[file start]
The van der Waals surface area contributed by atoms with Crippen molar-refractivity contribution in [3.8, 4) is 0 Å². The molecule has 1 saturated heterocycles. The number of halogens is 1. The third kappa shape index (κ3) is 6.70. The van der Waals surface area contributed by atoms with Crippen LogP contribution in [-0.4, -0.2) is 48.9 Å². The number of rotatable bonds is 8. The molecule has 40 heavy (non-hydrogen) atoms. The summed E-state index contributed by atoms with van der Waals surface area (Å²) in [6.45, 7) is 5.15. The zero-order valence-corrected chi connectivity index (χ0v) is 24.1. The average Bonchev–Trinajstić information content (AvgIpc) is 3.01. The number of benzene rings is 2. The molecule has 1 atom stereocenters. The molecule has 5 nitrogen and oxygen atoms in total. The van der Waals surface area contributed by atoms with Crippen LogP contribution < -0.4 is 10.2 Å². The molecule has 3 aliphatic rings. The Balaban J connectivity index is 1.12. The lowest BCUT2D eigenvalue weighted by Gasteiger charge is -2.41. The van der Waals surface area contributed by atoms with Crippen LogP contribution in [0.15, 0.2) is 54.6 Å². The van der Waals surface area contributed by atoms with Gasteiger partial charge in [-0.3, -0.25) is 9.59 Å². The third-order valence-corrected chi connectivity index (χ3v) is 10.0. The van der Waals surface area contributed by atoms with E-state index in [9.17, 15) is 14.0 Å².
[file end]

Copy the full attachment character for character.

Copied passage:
The van der Waals surface area contributed by atoms with Crippen molar-refractivity contribution in [3.8, 4) is 0 Å². The molecule has 1 saturated heterocycles. The number of halogens is 1. The third kappa shape index (κ3) is 6.70. The van der Waals surface area contributed by atoms with Crippen LogP contribution in [-0.4, -0.2) is 48.9 Å². The number of rotatable bonds is 8. The molecule has 40 heavy (non-hydrogen) atoms. The summed E-state index contributed by atoms with van der Waals surface area (Å²) in [6.45, 7) is 5.15. The zero-order valence-corrected chi connectivity index (χ0v) is 24.1. The average Bonchev–Trinajstić information content (AvgIpc) is 3.01. The number of benzene rings is 2. The molecule has 1 atom stereocenters. The molecule has 5 nitrogen and oxygen atoms in total. The van der Waals surface area contributed by atoms with Crippen LogP contribution < -0.4 is 10.2 Å². The molecule has 3 aliphatic rings. The Balaban J connectivity index is 1.12. The lowest BCUT2D eigenvalue weighted by Gasteiger charge is -2.41. The van der Waals surface area contributed by atoms with Crippen LogP contribution in [0.15, 0.2) is 54.6 Å². The van der Waals surface area contributed by atoms with Gasteiger partial charge in [-0.3, -0.25) is 9.59 Å². The third-order valence-corrected chi connectivity index (χ3v) is 10.0. The van der Waals surface area contributed by atoms with E-state index in [9.17, 15) is 14.0 Å².